You are now ready to start creating your WordPress site locally. Go nuts and no one but you will see it.

When you are ready to go live with your fantastic site, come back here and I will spare you the horror of what I went through, by showing you a quick and easy solution with a WordPress plug-in.



Moving your local WordPress site to a live server.

Ok….If you have uploaded the “test_this.php” file to your root folder and successfully navigated to the file in your browser, then you are ready to go. (Please delete this file if if have not already.)

The only additional thing you will need is the MySQL login info your site host sent you mentioned at the top of this post.

I would imagine that since you have been building or built your site with WordPress, that you may already have some knowledge about plug-ins and their installation and use. But I guess I should not assume that, so I won’t.

The first step you will need to do is install the free “Duplicator” plug-in into your WordPress site. This plug-in saved my ass, and I am very grateful for it.

To achieve this:

  • Click on the “Plugins” in the lower left side of your WordPress panel.
  • At the top of the next main page, click “Add New”
  • In the search box type: “Duplicator” (It should be the top hit.)
  • Click on “Install Now” directly under the name.

You can also add this plug-in to your site by downloading Duplicator directly form their site, lifeinthegrid.com, and then dragging it into your wp-content/plugins folder.


Then just follow this tutorial from the duplicator site, and I will help you out with something that screwed me up a little after following this tut.

The part about database names and passwords at 1:20 is where you want to type in your MySQL info. This takes care of the security issues Justin was talking about in the video above.

Duplicator For WordPress: Series 001 – Quick Overview from Cory Lamle on Vimeo.


I would highly recommend creating a new folder on your desktop and naming it something like “MySite_For_Upload” or something distinctive and then when downloading your duplicator packages, saving them to this new folder.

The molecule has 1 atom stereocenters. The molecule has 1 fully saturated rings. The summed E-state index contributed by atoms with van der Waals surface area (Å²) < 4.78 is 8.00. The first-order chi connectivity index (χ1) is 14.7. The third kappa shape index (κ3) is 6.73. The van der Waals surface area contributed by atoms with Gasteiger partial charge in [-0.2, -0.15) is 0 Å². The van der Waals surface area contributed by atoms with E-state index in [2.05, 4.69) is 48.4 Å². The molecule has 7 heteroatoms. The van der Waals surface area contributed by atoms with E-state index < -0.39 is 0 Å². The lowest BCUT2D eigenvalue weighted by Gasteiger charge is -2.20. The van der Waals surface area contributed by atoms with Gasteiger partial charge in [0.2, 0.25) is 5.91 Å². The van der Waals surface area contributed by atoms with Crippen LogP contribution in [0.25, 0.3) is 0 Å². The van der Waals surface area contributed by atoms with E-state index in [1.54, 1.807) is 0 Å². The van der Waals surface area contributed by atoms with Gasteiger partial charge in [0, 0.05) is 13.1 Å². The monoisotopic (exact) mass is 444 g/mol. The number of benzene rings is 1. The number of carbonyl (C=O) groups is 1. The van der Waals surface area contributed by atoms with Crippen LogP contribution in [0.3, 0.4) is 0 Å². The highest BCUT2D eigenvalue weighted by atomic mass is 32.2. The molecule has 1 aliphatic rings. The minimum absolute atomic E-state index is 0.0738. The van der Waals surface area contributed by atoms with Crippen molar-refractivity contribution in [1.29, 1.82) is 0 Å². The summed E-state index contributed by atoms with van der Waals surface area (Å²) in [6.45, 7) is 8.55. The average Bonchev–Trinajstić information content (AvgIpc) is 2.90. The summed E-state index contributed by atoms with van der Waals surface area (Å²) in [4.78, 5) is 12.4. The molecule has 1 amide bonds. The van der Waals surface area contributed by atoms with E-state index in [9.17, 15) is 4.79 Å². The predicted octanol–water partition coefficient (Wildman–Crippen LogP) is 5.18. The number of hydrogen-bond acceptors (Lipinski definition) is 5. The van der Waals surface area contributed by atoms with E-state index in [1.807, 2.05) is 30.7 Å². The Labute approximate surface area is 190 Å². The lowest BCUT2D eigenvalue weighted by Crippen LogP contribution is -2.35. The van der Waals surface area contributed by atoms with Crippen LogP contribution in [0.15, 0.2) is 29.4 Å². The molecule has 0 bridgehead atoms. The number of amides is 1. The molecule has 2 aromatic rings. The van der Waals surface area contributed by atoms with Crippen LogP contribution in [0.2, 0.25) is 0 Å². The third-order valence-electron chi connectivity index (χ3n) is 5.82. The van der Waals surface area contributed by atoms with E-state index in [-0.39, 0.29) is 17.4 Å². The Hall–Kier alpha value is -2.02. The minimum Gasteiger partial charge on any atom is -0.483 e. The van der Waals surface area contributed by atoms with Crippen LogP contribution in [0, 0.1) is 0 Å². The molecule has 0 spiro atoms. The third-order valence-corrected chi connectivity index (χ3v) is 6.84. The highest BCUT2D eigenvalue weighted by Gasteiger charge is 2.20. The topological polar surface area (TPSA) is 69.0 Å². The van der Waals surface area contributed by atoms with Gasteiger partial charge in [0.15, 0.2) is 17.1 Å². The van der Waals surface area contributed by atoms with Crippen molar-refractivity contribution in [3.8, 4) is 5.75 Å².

After that….

Upload both the “installer.php” and “…package.zip” to your root folder via FTP to your website. Just like you did with “test_this.php”  in the earlier step.

Open a new browser window and type in: http://yourdomainname/installer.php

Follow the steps in the above video, including filling in the same MySQL info that you did before, and you should be all set.

Your password to log in to your now live wordpress admin dashboard is the same one you just used in the duplicator installer.


Not that difficult, right?

You now have a live website to show off. I really hope that this post was helpful.

What does LOCAL mean?

“Local” means that you will create your website on your computer, but no one without acces to your machine will be able to see it. You can tweak it all you want until you are ready to make it publicly viewable. Just like saving an email as a draft, and not sending until your are finished editing.

and LIVE?

“Live” simply means your website is on a public server. (One that either you or your company pays to rent space on.) It is viewable to pretty much anyone with an internet connection. Just like the site you are viewing right now.

What the heck is a Root Folder?

The Root Folder is basically the main container that holds all of your sites folders. So you should upload the file in here. Not inside any other folder.

If you spot any flaws, omissions or want to let me know how this worked for you….I would truly appreciate your comments. Thanks.


Pin It

4 Responses to WordPress From Local to Live

  1. zuteo says:

    Hi David,

    I’m new to WordPress and all this localhost stuff. After hosting your localhost ‘live’, could I still edit my pages and entries on ‘live mode’ itself? Or do I have to go back to localhost to do all that and then re-host it live?

    I only went through all the localhost procedure to install a theme that I got for wordpress… D:

Leave a Reply

Your email address will not be published. Required fields are marked *

« »